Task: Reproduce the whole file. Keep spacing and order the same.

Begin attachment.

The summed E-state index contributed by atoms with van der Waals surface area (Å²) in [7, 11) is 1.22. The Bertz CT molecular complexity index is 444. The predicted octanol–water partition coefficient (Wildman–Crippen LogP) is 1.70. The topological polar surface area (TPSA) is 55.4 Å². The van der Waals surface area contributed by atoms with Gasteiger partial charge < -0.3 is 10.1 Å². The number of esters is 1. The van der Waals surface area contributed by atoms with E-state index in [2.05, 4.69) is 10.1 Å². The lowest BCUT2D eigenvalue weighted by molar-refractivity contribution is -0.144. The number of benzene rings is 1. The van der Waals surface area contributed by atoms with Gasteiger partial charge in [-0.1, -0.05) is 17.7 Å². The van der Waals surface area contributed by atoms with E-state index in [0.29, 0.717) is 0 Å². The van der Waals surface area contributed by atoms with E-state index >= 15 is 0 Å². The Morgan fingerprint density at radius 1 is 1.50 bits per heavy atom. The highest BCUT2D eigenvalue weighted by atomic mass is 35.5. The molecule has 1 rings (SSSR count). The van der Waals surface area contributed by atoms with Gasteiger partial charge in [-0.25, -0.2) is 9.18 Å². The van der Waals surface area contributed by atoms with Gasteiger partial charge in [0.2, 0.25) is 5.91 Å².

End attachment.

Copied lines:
The summed E-state index contributed by atoms with van der Waals surface area (Å²) in [7, 11) is 1.22. The Bertz CT molecular complexity index is 444. The predicted octanol–water partition coefficient (Wildman–Crippen LogP) is 1.70. The topological polar surface area (TPSA) is 55.4 Å². The van der Waals surface area contributed by atoms with Gasteiger partial charge < -0.3 is 10.1 Å². The number of esters is 1. The van der Waals surface area contributed by atoms with E-state index in [2.05, 4.69) is 10.1 Å². The lowest BCUT2D eigenvalue weighted by molar-refractivity contribution is -0.144. The number of benzene rings is 1. The van der Waals surface area contributed by atoms with Gasteiger partial charge in [-0.1, -0.05) is 17.7 Å². The van der Waals surface area contributed by atoms with E-state index in [0.29, 0.717) is 0 Å². The van der Waals surface area contributed by atoms with E-state index >= 15 is 0 Å². The Morgan fingerprint density at radius 1 is 1.50 bits per heavy atom. The highest BCUT2D eigenvalue weighted by atomic mass is 35.5. The molecule has 1 rings (SSSR count). The van der Waals surface area contributed by atoms with Gasteiger partial charge in [-0.25, -0.2) is 9.18 Å². The van der Waals surface area contributed by atoms with Gasteiger partial charge in [0.2, 0.25) is 5.91 Å².